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The primary difference between alcohol and drug DUIs is the license suspension associated with each one. Drug and medication DUIs are put in the same category; alcohol DUIs are placed in a different category. If convicted of a first time alcohol offense, whether it is a regular DUI, extreme, or super extreme DUI, the license suspension for being convicted of any of those offenses should be 90 days, where there can be no driving during the first 30 days and the next 60 days can mean a restricted license to drive to and from work, home, school, and counseling.
However, if someone were to be convicted of a drug DUI or a medication DUI, regardless of whether it was simply having a drug or medication in their system which was not prescribed or not being taken as prescribed, or whether the conviction was based on impairment by that drug or medication, the person’s license to drive would be revoked for 1 year with no ability to get any sort of restricted license. After 1 year has passed, the person has to jump through certain hoops in order to actually get their driver’s license back.
The other difference between an alcohol DUI and a drug or medication DUI is that an alcohol DUI will always require an ignition interlock device. However, if the situation is a drug or medication DUI, if you have an attorney that knows what they’re doing, they can set things up potentially so that the person would not have to have an ignition interlock device at all. If the attorney doesn’t know what they’re doing, the client may end up having a one year license revocation in addition to an ignition interlock device if their license is reinstated.
Arizona law actually lists out all of the drugs that are considered problematic. It does include prescription medications, illegal drugs, and in some instances over-the-counter medications. Arizona lists out a couple of hundred different types of drugs and the list is constantly being changed. Usually new drugs are added, such as Spice, or new chemicals are developed on the recreational drug market. It can include many types of medications that people normally take, as well as some of the common recreational drugs such as methamphetamine, marijuana, and cocaine.
Just about everyone who is charged with a DUI is going to be charged with at least two counts. Usually the first count will concern impairment: whether the person was impaired to the slightest degree by the use of alcohol, drugs, medications vapor releasing substances or a combination thereof.
The second count will usually allege that a person had a blood alcohol level of above 0.08 or that they had any drugs or the metabolites which are active in their system and that the drugs or medications in their system were either not prescribed and/or not being taken as prescribed. There are additional counts for alcohol DUI depending on the level of alcohol in the person’s system.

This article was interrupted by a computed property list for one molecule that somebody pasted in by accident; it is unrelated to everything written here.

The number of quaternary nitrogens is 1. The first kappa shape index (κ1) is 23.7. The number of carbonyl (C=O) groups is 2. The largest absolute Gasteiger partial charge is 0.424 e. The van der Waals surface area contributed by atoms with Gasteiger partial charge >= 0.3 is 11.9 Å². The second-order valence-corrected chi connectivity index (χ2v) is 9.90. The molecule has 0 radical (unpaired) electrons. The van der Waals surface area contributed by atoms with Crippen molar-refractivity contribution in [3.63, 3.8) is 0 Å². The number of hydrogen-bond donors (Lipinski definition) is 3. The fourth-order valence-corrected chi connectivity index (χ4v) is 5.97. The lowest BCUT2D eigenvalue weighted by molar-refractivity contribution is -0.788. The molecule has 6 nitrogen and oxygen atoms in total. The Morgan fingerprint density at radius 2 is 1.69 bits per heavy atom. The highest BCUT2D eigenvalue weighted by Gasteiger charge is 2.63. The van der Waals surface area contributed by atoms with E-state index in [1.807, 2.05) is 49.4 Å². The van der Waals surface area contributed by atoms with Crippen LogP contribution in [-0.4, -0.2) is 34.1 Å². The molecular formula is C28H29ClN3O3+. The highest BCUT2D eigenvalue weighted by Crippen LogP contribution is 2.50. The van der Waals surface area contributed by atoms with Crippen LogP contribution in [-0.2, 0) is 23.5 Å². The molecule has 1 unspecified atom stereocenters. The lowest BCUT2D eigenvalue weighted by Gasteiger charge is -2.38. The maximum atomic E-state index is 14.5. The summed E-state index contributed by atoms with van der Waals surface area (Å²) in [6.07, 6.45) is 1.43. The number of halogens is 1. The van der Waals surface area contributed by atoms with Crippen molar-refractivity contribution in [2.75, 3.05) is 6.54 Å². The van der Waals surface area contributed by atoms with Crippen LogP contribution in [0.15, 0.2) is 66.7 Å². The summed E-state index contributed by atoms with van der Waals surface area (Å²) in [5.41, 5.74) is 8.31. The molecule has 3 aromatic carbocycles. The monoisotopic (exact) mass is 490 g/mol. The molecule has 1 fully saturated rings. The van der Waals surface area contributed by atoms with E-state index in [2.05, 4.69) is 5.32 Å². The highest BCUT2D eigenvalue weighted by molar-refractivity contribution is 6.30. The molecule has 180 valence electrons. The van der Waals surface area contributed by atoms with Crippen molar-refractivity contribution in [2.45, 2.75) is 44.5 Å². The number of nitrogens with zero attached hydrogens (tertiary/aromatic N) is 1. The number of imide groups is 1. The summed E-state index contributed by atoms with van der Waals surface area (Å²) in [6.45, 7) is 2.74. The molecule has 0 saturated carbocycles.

A person can get additional charges of extreme DUI or super extreme DUI if their blood alcohol content warrants those types of charges. People who are charged with DUI drugs do not also get charged with possession of drugs. The only time that a person will get charged with possession of drugs is if they separately had drugs on their person as opposed to having consumed drugs or medications improperly.
If someone ends up with a baggie of marijuana that is found in their vehicle or in their purse and the search enters into arrest, that person may end up being charged with a felony or misdemeanor count of possession of drugs or possession of drug paraphernalia but simply driving with some sort of drug or medication in their system, in and of itself, will not lead to a possession charge.
The penalties are the same for the most part. There’s still the range of sentence, which would be anywhere from one day up to 6 months in jail. There are the same minimum fines and fees, which are going to be around $1,500. There is still a requirement of doing counseling. The only major difference concerns the amount of time that a person’s license would be suspended or revoked and whether the person has to have an ignition interlock device placed on any vehicle they operate.
For more information on Drug Related DUI vs. Regular DUI, a free initial consultation is your next best step. Get the information and legal answers you’re seeking by calling (480) 442-8343